DSCC News

DSCC calls on France to support a moratorium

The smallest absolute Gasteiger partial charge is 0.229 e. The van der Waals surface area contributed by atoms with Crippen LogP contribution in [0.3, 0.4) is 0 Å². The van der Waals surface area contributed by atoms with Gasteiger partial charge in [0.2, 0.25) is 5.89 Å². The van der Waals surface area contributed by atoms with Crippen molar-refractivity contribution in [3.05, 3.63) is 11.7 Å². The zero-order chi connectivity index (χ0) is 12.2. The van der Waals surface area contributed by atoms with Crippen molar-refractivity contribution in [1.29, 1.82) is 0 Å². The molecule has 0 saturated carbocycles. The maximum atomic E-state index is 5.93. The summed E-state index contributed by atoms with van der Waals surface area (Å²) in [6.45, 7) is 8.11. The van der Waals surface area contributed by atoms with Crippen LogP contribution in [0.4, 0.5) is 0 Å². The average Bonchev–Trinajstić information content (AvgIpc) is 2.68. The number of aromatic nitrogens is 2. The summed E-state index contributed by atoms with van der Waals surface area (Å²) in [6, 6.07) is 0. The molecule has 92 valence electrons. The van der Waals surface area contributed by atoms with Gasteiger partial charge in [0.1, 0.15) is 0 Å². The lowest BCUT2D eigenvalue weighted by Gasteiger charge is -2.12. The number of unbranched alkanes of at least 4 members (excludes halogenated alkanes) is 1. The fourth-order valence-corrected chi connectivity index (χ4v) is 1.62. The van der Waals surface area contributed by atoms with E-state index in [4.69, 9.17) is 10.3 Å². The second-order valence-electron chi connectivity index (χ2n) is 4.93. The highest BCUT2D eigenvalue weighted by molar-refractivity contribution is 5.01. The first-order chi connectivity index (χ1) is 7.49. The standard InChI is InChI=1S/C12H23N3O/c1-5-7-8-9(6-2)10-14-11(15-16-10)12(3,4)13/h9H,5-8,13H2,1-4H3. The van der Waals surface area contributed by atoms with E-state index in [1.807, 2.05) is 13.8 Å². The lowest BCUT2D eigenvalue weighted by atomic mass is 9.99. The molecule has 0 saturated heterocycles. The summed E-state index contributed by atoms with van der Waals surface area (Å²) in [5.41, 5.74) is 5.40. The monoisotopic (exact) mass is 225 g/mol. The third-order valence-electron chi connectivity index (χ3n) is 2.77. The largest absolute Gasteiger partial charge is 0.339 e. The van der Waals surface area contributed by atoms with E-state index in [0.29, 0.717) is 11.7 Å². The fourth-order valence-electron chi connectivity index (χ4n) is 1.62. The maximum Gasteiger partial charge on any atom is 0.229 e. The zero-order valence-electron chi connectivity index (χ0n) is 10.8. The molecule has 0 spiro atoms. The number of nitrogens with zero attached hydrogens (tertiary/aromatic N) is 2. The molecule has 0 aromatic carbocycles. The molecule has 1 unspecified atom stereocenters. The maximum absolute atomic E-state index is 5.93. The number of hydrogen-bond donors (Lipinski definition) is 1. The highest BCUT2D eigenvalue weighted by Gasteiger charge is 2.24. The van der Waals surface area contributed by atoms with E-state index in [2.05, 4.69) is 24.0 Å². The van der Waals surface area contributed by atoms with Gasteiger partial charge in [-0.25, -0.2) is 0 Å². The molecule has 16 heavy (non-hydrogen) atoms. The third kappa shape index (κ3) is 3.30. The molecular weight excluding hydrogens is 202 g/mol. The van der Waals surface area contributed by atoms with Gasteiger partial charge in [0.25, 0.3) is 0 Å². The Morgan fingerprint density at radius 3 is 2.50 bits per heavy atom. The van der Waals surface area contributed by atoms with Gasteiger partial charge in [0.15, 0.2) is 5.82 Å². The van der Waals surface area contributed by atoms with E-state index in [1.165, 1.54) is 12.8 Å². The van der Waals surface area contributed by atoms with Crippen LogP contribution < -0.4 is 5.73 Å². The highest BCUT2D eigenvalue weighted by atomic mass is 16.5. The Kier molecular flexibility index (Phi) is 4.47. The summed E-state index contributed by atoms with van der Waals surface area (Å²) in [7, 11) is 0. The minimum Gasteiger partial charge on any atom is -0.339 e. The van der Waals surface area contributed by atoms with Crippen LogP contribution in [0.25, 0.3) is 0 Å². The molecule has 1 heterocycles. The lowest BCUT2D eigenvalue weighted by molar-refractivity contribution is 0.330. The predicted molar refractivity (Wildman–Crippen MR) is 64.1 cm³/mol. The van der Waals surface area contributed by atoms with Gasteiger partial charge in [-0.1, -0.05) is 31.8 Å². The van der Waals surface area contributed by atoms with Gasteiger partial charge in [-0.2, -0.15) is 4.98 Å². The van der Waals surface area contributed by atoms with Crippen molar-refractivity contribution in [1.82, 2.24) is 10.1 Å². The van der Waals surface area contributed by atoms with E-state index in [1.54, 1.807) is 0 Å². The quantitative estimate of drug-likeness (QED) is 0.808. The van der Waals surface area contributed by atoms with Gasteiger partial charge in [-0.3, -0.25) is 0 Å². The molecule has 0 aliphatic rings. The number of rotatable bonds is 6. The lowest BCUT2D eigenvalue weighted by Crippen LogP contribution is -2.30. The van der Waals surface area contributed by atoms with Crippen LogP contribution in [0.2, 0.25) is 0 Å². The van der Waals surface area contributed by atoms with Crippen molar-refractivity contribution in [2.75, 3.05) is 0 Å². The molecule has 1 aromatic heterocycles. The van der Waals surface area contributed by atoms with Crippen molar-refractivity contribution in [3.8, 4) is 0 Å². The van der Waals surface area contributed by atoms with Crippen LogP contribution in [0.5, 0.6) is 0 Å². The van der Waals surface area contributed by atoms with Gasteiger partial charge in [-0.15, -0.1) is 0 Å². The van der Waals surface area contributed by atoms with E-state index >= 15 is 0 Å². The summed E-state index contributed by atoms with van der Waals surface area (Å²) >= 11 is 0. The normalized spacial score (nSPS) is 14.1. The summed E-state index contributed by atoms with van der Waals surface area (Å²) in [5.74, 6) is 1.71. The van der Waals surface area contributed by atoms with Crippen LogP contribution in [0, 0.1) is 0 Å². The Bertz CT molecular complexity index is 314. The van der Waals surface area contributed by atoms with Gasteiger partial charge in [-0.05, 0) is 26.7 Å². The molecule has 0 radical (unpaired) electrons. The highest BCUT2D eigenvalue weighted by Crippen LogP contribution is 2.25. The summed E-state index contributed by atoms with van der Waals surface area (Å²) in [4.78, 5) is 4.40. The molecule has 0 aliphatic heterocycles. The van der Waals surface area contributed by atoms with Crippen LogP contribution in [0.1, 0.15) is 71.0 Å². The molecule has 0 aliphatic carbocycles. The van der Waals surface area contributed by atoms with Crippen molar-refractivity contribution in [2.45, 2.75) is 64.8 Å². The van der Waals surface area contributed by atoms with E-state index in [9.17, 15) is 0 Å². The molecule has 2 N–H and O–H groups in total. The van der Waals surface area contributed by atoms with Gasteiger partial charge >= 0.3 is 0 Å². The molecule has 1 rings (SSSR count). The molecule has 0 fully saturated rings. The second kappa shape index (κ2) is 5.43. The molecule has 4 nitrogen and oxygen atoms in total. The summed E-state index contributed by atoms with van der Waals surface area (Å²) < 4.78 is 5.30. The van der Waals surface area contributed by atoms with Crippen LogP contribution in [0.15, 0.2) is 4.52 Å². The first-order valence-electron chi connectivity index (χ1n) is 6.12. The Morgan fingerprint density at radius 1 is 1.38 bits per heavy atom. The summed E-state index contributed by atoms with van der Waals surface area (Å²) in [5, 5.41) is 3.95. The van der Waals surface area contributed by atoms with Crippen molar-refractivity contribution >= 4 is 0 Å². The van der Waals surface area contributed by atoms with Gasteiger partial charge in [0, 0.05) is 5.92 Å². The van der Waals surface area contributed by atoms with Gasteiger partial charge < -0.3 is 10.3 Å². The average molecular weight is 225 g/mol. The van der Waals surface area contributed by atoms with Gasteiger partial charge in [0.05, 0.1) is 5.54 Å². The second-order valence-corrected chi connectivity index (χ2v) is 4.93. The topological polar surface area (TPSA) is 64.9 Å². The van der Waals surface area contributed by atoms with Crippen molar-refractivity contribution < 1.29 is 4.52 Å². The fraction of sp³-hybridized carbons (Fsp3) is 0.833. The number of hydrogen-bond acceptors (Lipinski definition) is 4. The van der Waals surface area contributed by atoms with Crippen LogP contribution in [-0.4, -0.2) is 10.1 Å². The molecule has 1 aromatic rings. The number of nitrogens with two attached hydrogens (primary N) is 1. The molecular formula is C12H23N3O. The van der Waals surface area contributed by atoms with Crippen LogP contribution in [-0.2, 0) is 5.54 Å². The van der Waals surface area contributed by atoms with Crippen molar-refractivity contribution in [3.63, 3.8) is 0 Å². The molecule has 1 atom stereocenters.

30 September 2005 In Paris this week, the Deep Sea Conservation Coalition (DSCC) called on France to support a UN General Assembly resolution as France’s friends of the ocean gathered at the Oceanographic Institute for the 'Deep Trouble' conference ('Au fond, il y a un problème') to discuss high seas bottom trawling. The conference (1) was attended by around 200 people, among them scientists, undersea explorers, environmentalists writers, journalists and representatives from non-governmental organisations. Deep sea explorer and pioneer Dr. Sylvia Earle, one of the conference’s distinguished guest speakers, reminded the conference that humankind has a unique but fast-fading opportunity to protect marine biodiversity from one of the world’s most destructive fishing practices - deep sea bottom trawling in international waters. "We now know by looking at images that cameras lowered into the deep sea are bringing back, and from observations from submersibles, that the destruction is rather equivalent to taking a bulldozer to a forest – in order to catch a few squirrels you bulldoze the entire system," Dr. Earle said. (2) Dr. Earle is one of over a thousand scientists from 69 countries who are calling on the United Nations General Assembly to adopt a moratorium on high seas bottom trawling because of the irreversible and destructive impact it has on deep-sea ecosystems. DSCC advisor Rémi Parmentier gave a presentation to the conference on the growing political momentum for a UN moratorium. The Deep Trouble conference took place in the same week that the European Union Committee on Maritime Affairs (COMAR) met in Brussels to try and agree on a common EU position on a bottom trawling ban. Until now, France has sided with Spain and the European Commission in opposition to the proposed moratorium. However, the French roving Ambassador for the Environment Denys Gauer, also a guest speaker at the Deep Trouble Paris conference, said that the French position is "in evolution", and the DSCC hopes that with the momentum gained in Paris, the French government will be more flexible. Another distinguished deep sea exploration pioneer, Professor Lucien Laubier, Director of the Oceanographic Institute, who was part of Jacques-Yves Cousteau's first diving expedition on board the "Calypso" in 1951, gave a presentation on the history of deep sea exploration, including a moving account of his personal experience as the first person to dive on a Mediterranean white coral reef in 1951. At the end the conference, facilitator Yves Paccalet, long-time companion of the late Jacques-Yves Cousteau and author, gave the floor to OceanFutures' CEO Jean-Michel Cousteau who spoke in support of the Deep Sea Conservation Coalition goals. Notes: (1) The conference was co-sponsored by the Association 4D, Conservation International and Greenpeace France. (2) The renowned National Geographic Explorer-in-Residence, also runs coalition member, Conservation International's Marine Program and will attend a Wilderness Congress in Alaska to further promote deep sea conservation on her way to New York for the UN General Assembly negotiations on oceans issues beginning on 5 October. (3) Conference participants pictured in above photograph from right to left (View large format): First row includes: France's Roving Ambassador for the Environment Denys Gauer, Yves Paccalet, author and long-time companion of Jacques-Yves Cousteau. Second row includes: Underwater architect Jacques Rougerie, Oceanfutures CEO Jean-Michel Cousteau, Oceanographic Institute Director Lucien Laubier, Conservation International's Sylvia Earle, DSCC's Adviser Rémi Parmentier, author Hugo Verlomme, film director and author Agnès Sinai. Third row includes: Green Cross International Vice-President Bertrand Charrier, DSCC Adviser Matthew Gianni, Sustainable Development NGO Director Emmanuel Prinet, Climate policy expert Hélène Connor.  Fourth row includes: veteran environmental reporters Françoise Monier and Nadine Saunier Zuber, and book publishers  Aline and Lionel Hoebeke and Prince Albert de Broglie. Last row includes:  Fondation Ensemble Vice-President Jacqueline Délia,  Greenpeace-France Director Pascal Hustings,  and  Greenpeace-France Ocean campaigner Frédéric Castell.